Cataract extraction is the most prevalent surgical procedure of all medical specialties, with an estimated 3.7 million cases per year in the United States, 7 million in Europe, and 20 million worldwide.1,2 Phacoemulsification with intraocular lens implant in the capsular bag is the standard of care, resulting in excellent anatomic and functional outcomes and a relatively low complication rate.3 Like other types of surgery, cataract surgery induces a surgical inflammatory response. Uncontrolled inflammation may lead to serious side effects, such as posterior synechia, uveitis, secondary glaucoma, and cystoid macular edema.
Currently, two groups of drugs are available to control ocular inflammation: glucocorticoids (GCs) and nonsteroidal anti-inflammatory drugs. The clinical and cellular actions of GCs are mediated by a 95 kDa cytosolic α-isoform of the glucocorticoid receptor. On GC binding, the glucocorticoid receptor undergoes conformational changes that expose a nuclear import signal, and the receptor is translocated to the nucleus. The translocation is ATP dependent and heat shock protein 90 dependent.4 Corticosteroids decrease prostaglandin synthesis by inhibiting phospholipase A2 during the arachidonic acid cascade. In addition to this anti-inflammatory effect, corticosteroids also inhibit macrophage and neutrophil migration and decrease capillary permeability and vasodilation.5 Intraocular surgery initiates a cascade of inflammatory events that lead to the breakdown of the blood–aqueous and blood–retinal barriers, and topical GCs are the most commonly used anti-inflammatory agent postoperatively.
Most topical ophthalmic drugs exhibit first-order kinetics, where the absorption rate and elimination rate of the drugs vary directly with the drug concentration. Therefore, the drug half-life is constant regardless of the amount of the drug present. Ocular penetration of topically applied drugs permeates through the conjunctiva, the cornea, and thereafter the sclera. However, in practice, the majority of all topical drugs penetrate through the cornea. Nonetheless, the cornea is not equally permeable to all topically applied drugs. Pharmacokinetically, it is a “complex sandwich” consisting of a lipid-rich hydrophobic epithelial cell membrane, a hydrophilic stroma, and a hydrophobic endothelium. Effectively, the greatest barrier to drug penetration is the lipid-rich corneal epithelium, which retards the ingress of polar, hydrophilic derivatives such as prednisolone phosphate.6 However, the corneal epithelium is much less of a barrier to lipophilic derivatives such as alcohol and acetate forms of dexamethasone and prednisolone.7 For prednisolone acetate, the optimum dose–response effect in experimental keratitis occurs at a 1% concentration and is not improved by further increases in concentration.8
Developing a new ocular drug delivery system remains a fascinating and difficult issue facing formulation and development experts. The complex anatomy, physiology, and biochemistry of the human eye make it nearly inaccessible to foreign particulates, including drugs. The performance of many ophthalmic preparations is often restricted by short retention time, restricted permeability of the corneal epithelium, high precorneal clearance rate due to rapid blinking rates (6–15 times/min), high tear turnover (0.5–2.2 L/min), nasolacrimal discharge, and nonproductive conjunctival uptake.9 Furthermore, the low retention volume (∼30 L) of the conjunctival sac typically results in a decreased corneal or scleral transport of drugs.10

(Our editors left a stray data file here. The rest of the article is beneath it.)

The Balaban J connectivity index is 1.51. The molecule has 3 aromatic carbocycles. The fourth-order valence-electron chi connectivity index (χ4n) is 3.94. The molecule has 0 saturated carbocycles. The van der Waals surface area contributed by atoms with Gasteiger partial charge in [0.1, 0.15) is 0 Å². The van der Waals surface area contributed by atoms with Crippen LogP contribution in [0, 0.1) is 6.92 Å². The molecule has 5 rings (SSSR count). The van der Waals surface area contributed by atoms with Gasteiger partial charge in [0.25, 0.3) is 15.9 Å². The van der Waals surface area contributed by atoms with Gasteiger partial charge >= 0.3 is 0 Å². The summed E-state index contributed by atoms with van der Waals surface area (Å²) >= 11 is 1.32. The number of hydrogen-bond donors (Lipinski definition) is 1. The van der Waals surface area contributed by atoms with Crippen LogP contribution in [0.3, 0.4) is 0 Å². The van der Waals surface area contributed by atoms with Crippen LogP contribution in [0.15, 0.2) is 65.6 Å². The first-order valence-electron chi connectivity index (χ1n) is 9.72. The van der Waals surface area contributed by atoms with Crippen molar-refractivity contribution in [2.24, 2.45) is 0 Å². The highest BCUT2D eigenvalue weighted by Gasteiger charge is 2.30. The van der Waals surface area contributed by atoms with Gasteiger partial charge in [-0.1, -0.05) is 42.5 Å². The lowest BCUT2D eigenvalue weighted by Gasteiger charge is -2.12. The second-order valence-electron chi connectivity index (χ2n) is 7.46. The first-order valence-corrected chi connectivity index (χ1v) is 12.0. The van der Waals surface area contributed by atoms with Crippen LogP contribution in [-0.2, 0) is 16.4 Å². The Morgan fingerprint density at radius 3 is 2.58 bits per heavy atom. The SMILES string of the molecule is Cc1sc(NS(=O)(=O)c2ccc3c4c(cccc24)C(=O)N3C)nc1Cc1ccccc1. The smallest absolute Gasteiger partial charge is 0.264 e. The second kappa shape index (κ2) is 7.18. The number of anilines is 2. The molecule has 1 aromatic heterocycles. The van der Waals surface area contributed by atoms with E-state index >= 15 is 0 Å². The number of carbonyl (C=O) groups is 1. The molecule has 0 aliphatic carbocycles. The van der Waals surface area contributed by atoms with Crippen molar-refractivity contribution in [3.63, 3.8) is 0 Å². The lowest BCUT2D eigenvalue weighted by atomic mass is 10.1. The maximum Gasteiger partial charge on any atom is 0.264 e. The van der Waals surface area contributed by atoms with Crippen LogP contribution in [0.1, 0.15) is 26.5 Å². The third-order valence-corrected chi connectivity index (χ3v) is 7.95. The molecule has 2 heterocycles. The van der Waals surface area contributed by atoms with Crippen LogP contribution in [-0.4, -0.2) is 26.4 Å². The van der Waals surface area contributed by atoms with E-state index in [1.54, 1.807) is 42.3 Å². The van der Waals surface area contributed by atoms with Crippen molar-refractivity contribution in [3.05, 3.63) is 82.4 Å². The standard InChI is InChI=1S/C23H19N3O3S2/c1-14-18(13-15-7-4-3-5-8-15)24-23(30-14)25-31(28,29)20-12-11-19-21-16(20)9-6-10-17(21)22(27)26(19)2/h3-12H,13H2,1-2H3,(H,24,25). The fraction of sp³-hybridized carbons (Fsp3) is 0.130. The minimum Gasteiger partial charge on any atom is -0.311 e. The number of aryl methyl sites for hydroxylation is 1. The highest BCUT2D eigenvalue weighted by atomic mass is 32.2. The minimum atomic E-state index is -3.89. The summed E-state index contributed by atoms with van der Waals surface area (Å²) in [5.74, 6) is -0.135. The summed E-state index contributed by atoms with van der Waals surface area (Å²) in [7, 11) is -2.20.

Nanotechnology involves the use of nanoemulsions to develop new drug delivery systems capable of facilitating actives to penetrate through various physiological barriers that exist in the ocular region.11 Nanoemulsions are colloidal carriers of drug molecules with a droplet size in the range of 500 to 1000 nm (preferably from 100 nm to 500 nm). As a drug delivery system, they not only increase the therapeutic efficacy by providing sustained release of drugs; these nanocarriers prevent a rapid loss of drugs through the nasolacrimal system and rapid tear turnover. In addition, by inhibiting the P-glycoprotein activity in corneal epithelial cells and opening up tight junctions by nonionic surface active agents, they improve the ocular bioavailability.12,13
In this issue, Valvecchia et al. (page 753) in a multicenter, double-blind, randomized clinical trial evaluate the efficacy and safety of difluprednate 0.05% nanoemulsion vs the traditional prednisolone acetate 1% suspension for treating inflammation after cataract surgery. In this nicely designed study, the authors demonstrated that twice-a-day application of difluprednate was safe and as effective as using prednisolone acetate 4 times a day. Although anterior chamber flare meter was not used to objectively quantify the degree of anterior chamber inflammation in the 2 groups, they used central corneal thickness as a surrogate marker of corneal edema and inflammation.
Given the challenges that the ocular surface poses to the pharmacodynamics and pharmacokinetics of topical therapy, the use of nanotechnology with nanomolecules certainly opens new doors to develop more efficient topical steroids, antibiotics, antivirals, and antifungals that could certainly help to improve efficacy and compliance and, in turn, the visual outcome of our patients.
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